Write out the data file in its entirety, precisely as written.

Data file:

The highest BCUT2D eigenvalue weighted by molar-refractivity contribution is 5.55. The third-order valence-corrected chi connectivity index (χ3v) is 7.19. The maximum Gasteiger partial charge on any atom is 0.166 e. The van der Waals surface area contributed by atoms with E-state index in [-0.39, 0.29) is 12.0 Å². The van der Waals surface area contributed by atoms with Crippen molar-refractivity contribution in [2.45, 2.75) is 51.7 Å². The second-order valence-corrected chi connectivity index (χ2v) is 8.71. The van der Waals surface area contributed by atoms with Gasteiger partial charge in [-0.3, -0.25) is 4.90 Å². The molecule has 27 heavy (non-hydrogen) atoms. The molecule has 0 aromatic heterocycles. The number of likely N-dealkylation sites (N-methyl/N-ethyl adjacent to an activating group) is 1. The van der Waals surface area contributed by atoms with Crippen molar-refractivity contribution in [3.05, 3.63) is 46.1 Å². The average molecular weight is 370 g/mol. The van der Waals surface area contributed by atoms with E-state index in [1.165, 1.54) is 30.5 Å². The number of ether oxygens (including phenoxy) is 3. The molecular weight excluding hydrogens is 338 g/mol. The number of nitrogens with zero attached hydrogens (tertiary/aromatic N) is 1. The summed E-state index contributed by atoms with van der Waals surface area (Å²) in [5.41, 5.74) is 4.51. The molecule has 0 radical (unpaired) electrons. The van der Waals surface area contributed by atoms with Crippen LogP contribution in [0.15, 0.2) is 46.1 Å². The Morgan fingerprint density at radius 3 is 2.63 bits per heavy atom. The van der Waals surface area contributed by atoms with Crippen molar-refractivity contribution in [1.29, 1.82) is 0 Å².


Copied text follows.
The highest BCUT2D eigenvalue weighted by molar-refractivity contribution is 5.55. The third-order valence-corrected chi connectivity index (χ3v) is 7.19. The maximum Gasteiger partial charge on any atom is 0.166 e. The van der Waals surface area contributed by atoms with E-state index in [-0.39, 0.29) is 12.0 Å². The van der Waals surface area contributed by atoms with Crippen molar-refractivity contribution in [2.45, 2.75) is 51.7 Å². The second-order valence-corrected chi connectivity index (χ2v) is 8.71. The van der Waals surface area contributed by atoms with Gasteiger partial charge in [-0.3, -0.25) is 4.90 Å². The molecule has 27 heavy (non-hydrogen) atoms. The molecule has 0 aromatic heterocycles. The number of likely N-dealkylation sites (N-methyl/N-ethyl adjacent to an activating group) is 1. The van der Waals surface area contributed by atoms with Crippen molar-refractivity contribution in [3.05, 3.63) is 46.1 Å². The average molecular weight is 370 g/mol. The van der Waals surface area contributed by atoms with E-state index in [1.165, 1.54) is 30.5 Å². The number of ether oxygens (including phenoxy) is 3. The molecular weight excluding hydrogens is 338 g/mol. The number of nitrogens with zero attached hydrogens (tertiary/aromatic N) is 1. The summed E-state index contributed by atoms with van der Waals surface area (Å²) in [5.41, 5.74) is 4.51. The molecule has 0 radical (unpaired) electrons. The van der Waals surface area contributed by atoms with Crippen LogP contribution in [0.15, 0.2) is 46.1 Å². The Morgan fingerprint density at radius 3 is 2.63 bits per heavy atom. The van der Waals surface area contributed by atoms with Crippen molar-refractivity contribution in [1.29, 1.82) is 0 Å².